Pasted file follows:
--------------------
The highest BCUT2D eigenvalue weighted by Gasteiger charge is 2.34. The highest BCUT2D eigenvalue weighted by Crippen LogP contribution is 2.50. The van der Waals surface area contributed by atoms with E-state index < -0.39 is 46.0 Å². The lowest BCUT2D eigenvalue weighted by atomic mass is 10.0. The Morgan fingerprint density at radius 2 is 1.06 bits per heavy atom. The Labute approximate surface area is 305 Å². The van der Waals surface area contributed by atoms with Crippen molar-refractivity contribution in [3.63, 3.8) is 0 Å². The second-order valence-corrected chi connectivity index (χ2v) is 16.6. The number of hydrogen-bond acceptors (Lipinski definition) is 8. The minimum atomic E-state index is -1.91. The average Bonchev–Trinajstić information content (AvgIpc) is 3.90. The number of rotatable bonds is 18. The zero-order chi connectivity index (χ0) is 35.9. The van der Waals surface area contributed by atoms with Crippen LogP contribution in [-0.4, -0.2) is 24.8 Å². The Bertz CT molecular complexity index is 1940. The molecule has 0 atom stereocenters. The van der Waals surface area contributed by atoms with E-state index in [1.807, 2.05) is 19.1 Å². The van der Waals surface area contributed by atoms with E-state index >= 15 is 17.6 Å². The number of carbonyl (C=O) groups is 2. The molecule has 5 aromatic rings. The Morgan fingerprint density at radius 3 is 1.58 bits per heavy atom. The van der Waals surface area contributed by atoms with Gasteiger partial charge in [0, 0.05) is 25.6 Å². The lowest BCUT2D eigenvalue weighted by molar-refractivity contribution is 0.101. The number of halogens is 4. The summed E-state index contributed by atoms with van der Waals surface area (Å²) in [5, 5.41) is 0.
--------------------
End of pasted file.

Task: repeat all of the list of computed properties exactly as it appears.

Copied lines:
The highest BCUT2D eigenvalue weighted by Gasteiger charge is 2.34. The highest BCUT2D eigenvalue weighted by Crippen LogP contribution is 2.50. The van der Waals surface area contributed by atoms with E-state index < -0.39 is 46.0 Å². The lowest BCUT2D eigenvalue weighted by atomic mass is 10.0. The Morgan fingerprint density at radius 2 is 1.06 bits per heavy atom. The Labute approximate surface area is 305 Å². The van der Waals surface area contributed by atoms with Crippen molar-refractivity contribution in [3.63, 3.8) is 0 Å². The second-order valence-corrected chi connectivity index (χ2v) is 16.6. The number of hydrogen-bond acceptors (Lipinski definition) is 8. The minimum atomic E-state index is -1.91. The average Bonchev–Trinajstić information content (AvgIpc) is 3.90. The number of rotatable bonds is 18. The zero-order chi connectivity index (χ0) is 35.9. The van der Waals surface area contributed by atoms with Crippen LogP contribution in [-0.4, -0.2) is 24.8 Å². The Bertz CT molecular complexity index is 1940. The molecule has 0 atom stereocenters. The van der Waals surface area contributed by atoms with E-state index in [1.807, 2.05) is 19.1 Å². The van der Waals surface area contributed by atoms with E-state index >= 15 is 17.6 Å². The number of carbonyl (C=O) groups is 2. The molecule has 5 aromatic rings. The Morgan fingerprint density at radius 3 is 1.58 bits per heavy atom. The van der Waals surface area contributed by atoms with Gasteiger partial charge in [0, 0.05) is 25.6 Å². The lowest BCUT2D eigenvalue weighted by molar-refractivity contribution is 0.101. The number of halogens is 4. The summed E-state index contributed by atoms with van der Waals surface area (Å²) in [5, 5.41) is 0.